There is no denying the fact that Federer is one of the best tennis players of all time, if not the best. But as they say, all good thing come to an end. It’s fairly obvious that Roger is approaching the end of his career. His 29 years old, turning 30 this August; his also a dad and he has achieved more than he could ever have hoped for during his tennis career. But I’m including him in this list of potential contenders for the simple fact that he still has 2-3 years of good tennis felt in him and at this stage, his main goal is to win more majors. Other tournaments like the ATP 1000s are nice to win but for him the majors are the ones that count. A tennis player’s career in defined by the number of majors he wins, and Federer wants to get as many as possible.

The French Open might not be the ideal place for Federer to grab another grand slam, but if Rafa has an unexpected knee or other type of problem, the Swiss is the kind of player that can step it up. But that is really the ideal case and a not to probable one. The odds for Federer are around the low 20’s and I have to say I agree with those ratings.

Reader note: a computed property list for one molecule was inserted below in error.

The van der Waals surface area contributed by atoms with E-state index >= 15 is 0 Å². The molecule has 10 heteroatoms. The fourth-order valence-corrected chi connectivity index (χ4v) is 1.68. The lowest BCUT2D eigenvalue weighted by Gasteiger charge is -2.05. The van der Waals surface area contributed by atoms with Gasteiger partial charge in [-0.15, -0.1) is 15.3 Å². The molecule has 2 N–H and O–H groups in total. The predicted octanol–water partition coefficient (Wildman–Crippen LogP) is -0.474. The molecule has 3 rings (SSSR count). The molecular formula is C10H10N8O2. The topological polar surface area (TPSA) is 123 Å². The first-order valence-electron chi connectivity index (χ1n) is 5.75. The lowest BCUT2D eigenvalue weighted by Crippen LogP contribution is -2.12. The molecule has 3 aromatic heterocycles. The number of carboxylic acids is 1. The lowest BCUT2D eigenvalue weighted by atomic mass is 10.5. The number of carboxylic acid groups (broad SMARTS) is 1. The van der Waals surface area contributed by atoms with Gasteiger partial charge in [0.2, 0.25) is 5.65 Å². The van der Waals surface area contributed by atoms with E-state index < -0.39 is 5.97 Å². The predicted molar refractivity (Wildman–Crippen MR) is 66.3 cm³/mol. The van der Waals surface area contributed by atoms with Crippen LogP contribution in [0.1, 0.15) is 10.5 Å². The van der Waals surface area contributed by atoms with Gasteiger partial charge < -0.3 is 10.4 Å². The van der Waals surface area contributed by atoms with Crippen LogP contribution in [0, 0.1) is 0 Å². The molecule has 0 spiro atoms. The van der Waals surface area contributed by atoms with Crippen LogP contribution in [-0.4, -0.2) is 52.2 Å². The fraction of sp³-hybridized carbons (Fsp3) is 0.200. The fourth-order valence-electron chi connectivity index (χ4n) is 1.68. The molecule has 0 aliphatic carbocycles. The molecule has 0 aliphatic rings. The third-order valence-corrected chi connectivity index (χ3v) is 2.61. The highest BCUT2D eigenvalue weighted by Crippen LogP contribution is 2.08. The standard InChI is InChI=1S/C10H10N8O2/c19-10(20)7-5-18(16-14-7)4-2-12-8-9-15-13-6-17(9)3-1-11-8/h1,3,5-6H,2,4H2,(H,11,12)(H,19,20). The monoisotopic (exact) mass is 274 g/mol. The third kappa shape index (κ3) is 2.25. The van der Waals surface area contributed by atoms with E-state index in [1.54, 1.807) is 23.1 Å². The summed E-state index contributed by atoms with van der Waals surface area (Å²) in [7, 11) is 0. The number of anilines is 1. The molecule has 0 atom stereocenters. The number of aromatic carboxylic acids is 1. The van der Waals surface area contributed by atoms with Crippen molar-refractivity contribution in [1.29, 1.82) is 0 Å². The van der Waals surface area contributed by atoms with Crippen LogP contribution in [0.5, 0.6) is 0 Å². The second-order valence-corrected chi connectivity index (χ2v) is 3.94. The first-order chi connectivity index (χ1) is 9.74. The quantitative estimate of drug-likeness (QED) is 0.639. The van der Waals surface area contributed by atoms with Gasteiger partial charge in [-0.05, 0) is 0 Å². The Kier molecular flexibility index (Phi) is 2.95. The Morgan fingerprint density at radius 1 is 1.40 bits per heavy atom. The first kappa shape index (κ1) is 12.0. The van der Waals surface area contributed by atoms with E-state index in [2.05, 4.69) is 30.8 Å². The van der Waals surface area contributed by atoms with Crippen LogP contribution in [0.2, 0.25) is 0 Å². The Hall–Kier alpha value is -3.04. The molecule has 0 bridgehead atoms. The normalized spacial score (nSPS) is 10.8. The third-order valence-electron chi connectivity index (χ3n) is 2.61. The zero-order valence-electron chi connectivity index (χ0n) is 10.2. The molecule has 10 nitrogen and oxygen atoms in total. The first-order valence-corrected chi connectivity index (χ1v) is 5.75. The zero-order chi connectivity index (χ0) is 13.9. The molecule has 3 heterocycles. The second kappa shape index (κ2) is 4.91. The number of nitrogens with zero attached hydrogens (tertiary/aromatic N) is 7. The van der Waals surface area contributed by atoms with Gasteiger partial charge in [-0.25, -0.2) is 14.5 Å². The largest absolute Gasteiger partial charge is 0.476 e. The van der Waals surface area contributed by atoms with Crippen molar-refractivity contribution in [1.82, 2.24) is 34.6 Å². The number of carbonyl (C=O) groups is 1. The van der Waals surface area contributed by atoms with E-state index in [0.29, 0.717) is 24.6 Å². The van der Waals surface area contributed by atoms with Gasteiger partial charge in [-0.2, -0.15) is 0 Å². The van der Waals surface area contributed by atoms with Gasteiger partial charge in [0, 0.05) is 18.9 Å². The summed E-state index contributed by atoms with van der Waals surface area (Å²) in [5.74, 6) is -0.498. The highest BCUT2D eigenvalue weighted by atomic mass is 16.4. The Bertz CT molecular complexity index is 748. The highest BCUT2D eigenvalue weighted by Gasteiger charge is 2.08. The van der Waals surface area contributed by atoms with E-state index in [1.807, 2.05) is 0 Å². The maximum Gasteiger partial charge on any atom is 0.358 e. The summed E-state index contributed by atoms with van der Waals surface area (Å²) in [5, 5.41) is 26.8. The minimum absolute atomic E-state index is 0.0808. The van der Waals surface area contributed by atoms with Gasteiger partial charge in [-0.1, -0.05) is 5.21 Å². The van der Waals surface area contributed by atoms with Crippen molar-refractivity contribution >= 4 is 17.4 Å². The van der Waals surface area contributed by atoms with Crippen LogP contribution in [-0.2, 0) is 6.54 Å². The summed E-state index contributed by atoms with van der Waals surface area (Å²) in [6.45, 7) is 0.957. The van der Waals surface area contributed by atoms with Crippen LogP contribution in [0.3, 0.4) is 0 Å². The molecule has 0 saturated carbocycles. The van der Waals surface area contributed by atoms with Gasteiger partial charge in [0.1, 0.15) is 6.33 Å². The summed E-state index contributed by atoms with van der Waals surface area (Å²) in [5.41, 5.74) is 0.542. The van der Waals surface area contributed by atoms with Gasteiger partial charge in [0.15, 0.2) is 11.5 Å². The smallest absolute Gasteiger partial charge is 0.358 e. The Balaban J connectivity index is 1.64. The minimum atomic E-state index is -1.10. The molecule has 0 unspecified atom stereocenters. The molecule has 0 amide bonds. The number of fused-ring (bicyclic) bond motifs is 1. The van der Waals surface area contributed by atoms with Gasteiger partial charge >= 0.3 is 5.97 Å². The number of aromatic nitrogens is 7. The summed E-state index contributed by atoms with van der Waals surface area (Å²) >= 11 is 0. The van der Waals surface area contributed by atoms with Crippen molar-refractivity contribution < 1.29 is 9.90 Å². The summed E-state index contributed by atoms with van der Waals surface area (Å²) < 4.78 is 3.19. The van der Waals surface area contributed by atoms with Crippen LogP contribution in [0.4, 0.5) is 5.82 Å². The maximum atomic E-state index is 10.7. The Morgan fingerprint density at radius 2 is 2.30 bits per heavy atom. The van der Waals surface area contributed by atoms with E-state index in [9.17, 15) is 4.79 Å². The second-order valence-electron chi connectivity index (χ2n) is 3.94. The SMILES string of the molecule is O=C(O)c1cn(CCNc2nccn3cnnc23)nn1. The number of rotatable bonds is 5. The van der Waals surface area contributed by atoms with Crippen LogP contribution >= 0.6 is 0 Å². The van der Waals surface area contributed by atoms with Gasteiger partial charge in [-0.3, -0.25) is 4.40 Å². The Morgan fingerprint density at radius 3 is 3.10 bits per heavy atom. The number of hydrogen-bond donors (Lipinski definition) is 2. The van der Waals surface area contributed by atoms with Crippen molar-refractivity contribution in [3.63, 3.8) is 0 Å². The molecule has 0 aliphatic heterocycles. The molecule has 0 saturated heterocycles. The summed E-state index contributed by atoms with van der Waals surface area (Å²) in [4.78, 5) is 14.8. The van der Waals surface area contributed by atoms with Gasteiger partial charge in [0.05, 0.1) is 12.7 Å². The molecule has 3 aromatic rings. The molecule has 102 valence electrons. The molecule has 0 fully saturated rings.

Soderling, Berdych and the rest

Soderling has made it to the final two years in a row at the French Open. I see it hard for him to repeat such a performance this seasons as well.He is still a player that has a “plan A” but no “plan B”  type of game. At the start of this season when he started working with Claudio Pistolesi, I thought he might add some new dimensions to his game, but obviously that wasn’t the case. It was no surprise that he appointed Fredrik Rosengren as his new coach a few weeks ago, but it will take time until we might see any changes.